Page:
Amber Rudd to resign over Windrush scandal?

Amber Rudd to resign over Windrush scandal?

Speaking at the Home Affairs Select Committee in relation to the recent Windrush scandal, Rudd claimed that the Home Office did not set targets for the removal of illegal migrants.

Ms Cooper said she had asked the Home Office whether it has targets for immigration removals after "contradictory evidence" from the Home Secretary and the Immigration Services Union. He suggests Rudd's hands are tied on the Windrush scandal as she can not do "the unpicking of the hostile environment policy which represents the major legislative accomplishment of Theresa May's time at the Home Office and the only legislative accomplishment of May's time at Downing Street".

Ms Rudd said she never agreed to the use of removal targets: "I would never support a policy that puts targets ahead of people". She said that there were "local" home office targets for illegal immigration against which performance was assessed.

"Isn't it time that the Home Secretary considered her honour and resign?" asked the Labour Party's home affairs spokeswoman, Diane Abbott.

The fallout from the Windrush scandal continues as conflicting information over whether the Home Office set immigration targets has emerged.

"I do take seriously my responsibility but I do think I am the person who can put it right", Ms Rudd said. "I don't know what more I can do".

Rudd told reporters she did not want immigration officers to be set targets for the number of people who need to be removed from Britain and distanced herself from government statements it wanted to create a "hostile environment" for illegal immigrants.

But the BBC and the Guardian said that a Home Office inspection report from December 2015 showed that targets for the voluntary departure of people regarded as having no right to stay in the United Kingdom had been used.

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The Guardian's Amelia Gentleman, who uncovered the story of the retired Canadian widow who has lived in the United Kingdom for 44 years before being threatened with deportation, asks the same question on Twitter. "I'm confident that we will see a marked change in tone".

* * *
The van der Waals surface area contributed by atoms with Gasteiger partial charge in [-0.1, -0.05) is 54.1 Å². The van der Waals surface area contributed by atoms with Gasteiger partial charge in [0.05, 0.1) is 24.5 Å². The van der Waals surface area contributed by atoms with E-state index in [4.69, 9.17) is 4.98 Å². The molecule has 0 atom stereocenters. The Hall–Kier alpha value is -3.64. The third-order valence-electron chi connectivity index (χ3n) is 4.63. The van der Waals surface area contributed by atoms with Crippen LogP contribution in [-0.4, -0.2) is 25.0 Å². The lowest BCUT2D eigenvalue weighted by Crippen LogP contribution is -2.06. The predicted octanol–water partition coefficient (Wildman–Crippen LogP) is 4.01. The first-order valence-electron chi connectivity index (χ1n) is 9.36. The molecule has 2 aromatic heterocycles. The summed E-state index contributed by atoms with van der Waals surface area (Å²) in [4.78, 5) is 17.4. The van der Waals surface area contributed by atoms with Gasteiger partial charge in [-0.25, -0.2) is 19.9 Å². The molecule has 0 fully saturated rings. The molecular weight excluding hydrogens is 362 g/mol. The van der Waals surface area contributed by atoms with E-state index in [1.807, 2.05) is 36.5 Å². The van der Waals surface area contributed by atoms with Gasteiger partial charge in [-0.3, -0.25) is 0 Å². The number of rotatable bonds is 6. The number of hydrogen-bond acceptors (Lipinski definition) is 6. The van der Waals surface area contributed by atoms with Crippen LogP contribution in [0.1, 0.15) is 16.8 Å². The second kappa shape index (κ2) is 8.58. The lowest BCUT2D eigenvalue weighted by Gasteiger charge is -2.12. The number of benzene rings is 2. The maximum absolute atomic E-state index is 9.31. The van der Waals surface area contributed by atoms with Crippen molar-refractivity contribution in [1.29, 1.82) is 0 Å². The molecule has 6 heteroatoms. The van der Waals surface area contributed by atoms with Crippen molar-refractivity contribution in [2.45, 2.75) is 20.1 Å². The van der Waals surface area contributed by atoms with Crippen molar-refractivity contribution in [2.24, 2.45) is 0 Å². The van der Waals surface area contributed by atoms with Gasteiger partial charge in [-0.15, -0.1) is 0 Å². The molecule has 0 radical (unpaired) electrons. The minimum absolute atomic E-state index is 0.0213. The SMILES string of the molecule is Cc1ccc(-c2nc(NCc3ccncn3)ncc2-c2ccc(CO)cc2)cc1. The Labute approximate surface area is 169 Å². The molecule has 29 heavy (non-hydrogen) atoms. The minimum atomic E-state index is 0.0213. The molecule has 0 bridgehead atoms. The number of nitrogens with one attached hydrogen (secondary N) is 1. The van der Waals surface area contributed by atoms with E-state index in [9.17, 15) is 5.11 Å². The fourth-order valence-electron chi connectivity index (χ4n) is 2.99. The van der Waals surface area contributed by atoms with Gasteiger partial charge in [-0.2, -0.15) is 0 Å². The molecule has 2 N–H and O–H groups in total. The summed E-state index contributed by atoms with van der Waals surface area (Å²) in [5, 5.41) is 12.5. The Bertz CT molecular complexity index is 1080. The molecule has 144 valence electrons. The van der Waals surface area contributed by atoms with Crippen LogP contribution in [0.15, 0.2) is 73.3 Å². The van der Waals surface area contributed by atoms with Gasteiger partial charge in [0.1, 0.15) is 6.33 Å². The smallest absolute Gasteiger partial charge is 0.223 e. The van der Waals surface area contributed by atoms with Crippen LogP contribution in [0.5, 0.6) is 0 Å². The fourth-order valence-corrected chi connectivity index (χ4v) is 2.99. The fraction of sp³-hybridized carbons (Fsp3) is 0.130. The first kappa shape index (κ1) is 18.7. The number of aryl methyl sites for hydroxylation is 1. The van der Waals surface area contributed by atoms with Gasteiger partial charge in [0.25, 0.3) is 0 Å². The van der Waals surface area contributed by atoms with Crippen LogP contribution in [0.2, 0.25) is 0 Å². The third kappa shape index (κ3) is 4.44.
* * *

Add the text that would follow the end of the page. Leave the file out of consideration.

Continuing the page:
The Green Party has echoed calls for Amber Rudd to quit, saying that her confirmation of the existence of targets had "confirmed our worst fears about the Home Office".

Rudd was forced to return to the House of Commons on Thursday morning to face questions from MPs, who argued she had misled the committee. She said that some decisions were now being taken by staff at a lower grade, and said the quality of the data upon which caseworkers had to base their decisions was "particularly poor". For 2015/16, the annual target was raised to 12,000.

Many have been asked to provide large amounts of documentation to prove how long they have been living in the UK.

Lucy Moreton, general secretary of the Immigration Service Union, had told the MPs a national target, broken down regionally, had been set to remove people in the United Kingdom illegally, and staff were under "increasing pressure".

PM May has also come under fire for her suspected role in the Home Office's policy and hostility toward the Windrush generation, as she formerly headed the department.

The once hotly-tipped candidate to become the next Tory leader now seems to be running around like a chaotic hotel manager not dissimilar to Basil Fawlty, trying to plug holes, self-inflicted from the incompetent running of her Home Office department.

Baxter said the people answering the calls "don't really know or understand" the cases or the concerns of the callers.

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